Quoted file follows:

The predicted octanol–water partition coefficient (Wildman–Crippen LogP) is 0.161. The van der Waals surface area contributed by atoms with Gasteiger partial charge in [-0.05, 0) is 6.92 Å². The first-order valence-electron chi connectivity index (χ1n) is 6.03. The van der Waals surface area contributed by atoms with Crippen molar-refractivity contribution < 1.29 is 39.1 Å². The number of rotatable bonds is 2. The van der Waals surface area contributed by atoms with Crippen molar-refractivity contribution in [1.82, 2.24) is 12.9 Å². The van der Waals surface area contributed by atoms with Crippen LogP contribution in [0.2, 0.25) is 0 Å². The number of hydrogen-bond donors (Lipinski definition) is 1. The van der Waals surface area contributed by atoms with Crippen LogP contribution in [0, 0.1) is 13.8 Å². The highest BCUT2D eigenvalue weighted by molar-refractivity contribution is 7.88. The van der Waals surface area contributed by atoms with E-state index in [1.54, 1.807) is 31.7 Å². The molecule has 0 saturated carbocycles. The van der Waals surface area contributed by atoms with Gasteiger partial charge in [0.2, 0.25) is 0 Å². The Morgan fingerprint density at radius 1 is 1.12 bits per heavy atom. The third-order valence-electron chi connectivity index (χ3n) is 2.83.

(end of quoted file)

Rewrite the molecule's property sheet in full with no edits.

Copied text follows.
The predicted octanol–water partition coefficient (Wildman–Crippen LogP) is 0.161. The van der Waals surface area contributed by atoms with Gasteiger partial charge in [-0.05, 0) is 6.92 Å². The first-order valence-electron chi connectivity index (χ1n) is 6.03. The van der Waals surface area contributed by atoms with Crippen molar-refractivity contribution < 1.29 is 39.1 Å². The number of rotatable bonds is 2. The van der Waals surface area contributed by atoms with Crippen molar-refractivity contribution in [1.82, 2.24) is 12.9 Å². The van der Waals surface area contributed by atoms with Crippen LogP contribution in [0.2, 0.25) is 0 Å². The number of hydrogen-bond donors (Lipinski definition) is 1. The van der Waals surface area contributed by atoms with Crippen LogP contribution in [0, 0.1) is 13.8 Å². The highest BCUT2D eigenvalue weighted by molar-refractivity contribution is 7.88. The van der Waals surface area contributed by atoms with E-state index in [1.54, 1.807) is 31.7 Å². The molecule has 0 saturated carbocycles. The van der Waals surface area contributed by atoms with Gasteiger partial charge in [0.2, 0.25) is 0 Å². The Morgan fingerprint density at radius 1 is 1.12 bits per heavy atom. The third-order valence-electron chi connectivity index (χ3n) is 2.83.